Yes, Think Globally and Fund Locally. But Here's How To Do It Better

 Refugees in south sudan. Vlad Karavaev/shutterstock

Refugees in south sudan. Vlad Karavaev/shutterstock

Black Lives Matter. #MeToo. Students protesting gun violence. At times, a grassroots movement spreads like wildfire, and well-targeted funding looks like a good way to add fuel to the flames. But funding thrown blindly can harm rather than help. So how do you fund the grassroots well?

For many funders, including those internationally focused, this question has taken on a sharper sense of urgency since Brexit and the 2016 U.S. election, as well as the closing of civic space in Eastern Europe and beyond. We've all heard the adage "think globally, act locally," but what does that mean for foundation strategies? And how do you avoid a disconnect between elite-level grantmaking institutions and community-based groups on the front lines?  

To explore this terrain, the Peace and Security Funders Group (PSFG), an affinity group of over 60 funders “waging peace,” partnered with Peace Direct, an international nonprofit dedicated to stopping wars. Together, they issued a report based on surveying nearly 40 member organizations of the PSFG and the Human Rights Funders Network.

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The report’s key takeaways include well-timed findings for funders working in the U.S. and abroad who want to boost local efforts to make change without squelching the “vital spark" of grassroots work. Beyond that familiar pitfall, funders also face practical challenges in understanding local context and working with organizations that lack administrative capacity. These barriers are especially daunting for foundations focused overseas and explain why grantmakers so often gravitate to larger NGOs.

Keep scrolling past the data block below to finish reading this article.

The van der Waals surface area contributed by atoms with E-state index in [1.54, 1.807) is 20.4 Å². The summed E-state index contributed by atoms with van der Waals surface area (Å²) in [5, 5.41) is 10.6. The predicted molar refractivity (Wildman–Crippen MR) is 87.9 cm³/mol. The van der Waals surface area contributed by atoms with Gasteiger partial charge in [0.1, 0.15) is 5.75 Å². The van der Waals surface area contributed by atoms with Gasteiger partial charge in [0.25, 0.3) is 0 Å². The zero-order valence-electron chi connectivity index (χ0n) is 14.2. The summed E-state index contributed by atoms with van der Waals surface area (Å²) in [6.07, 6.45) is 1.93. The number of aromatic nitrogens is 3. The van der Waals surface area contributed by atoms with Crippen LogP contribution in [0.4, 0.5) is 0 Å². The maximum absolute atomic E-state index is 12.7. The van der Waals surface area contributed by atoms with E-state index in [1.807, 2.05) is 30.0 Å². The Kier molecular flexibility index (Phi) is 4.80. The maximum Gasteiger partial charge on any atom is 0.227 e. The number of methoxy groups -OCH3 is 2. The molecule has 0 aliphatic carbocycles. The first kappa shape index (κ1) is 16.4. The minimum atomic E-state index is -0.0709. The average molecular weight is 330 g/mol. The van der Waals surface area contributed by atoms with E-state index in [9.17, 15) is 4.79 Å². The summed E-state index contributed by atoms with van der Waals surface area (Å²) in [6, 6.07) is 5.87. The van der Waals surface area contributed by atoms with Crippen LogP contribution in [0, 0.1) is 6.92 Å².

Yet, one of the report’s key findings was encouraging: 80 percent percent of survey respondents said their organizations have a culture and practice of “funding locally." In the same fashion, respondents recognized the value of funding local organizations, viewing it as one of many viable options.

At the same time, a number of respondents agreed that funding local organizations “has its own limitations and may not always be the best route.” And respondents who did not support local organizations flagged the challenges associated with such giving, including the “difficulty of identifying groups on the ground, lack of financial management capacity, and insufficient bandwidth of grant officers” to provide needed support.

Respondents also repeatedly observed that “communication and collaboration amongst funders is a critical element to successfully funding local organizations.” That's a point we've often heard in reporting on philanthropy's role in global hotspots like Congo, where grantmakers have different relationships with groups on the ground and need to pool their knowledge to fully understand a complex situation. 

In an interview with Inside Philanthropy, Sadia Hameed, managing director of the Nexus Fund—which works to avert mass atrocities and has funded community groups in 36 countries—said that "local expertise on how to best maximize the impact of philanthropic resources and create sustainable and durable infrastructure for peace and change is essential, but oftentimes not as highly prioritized."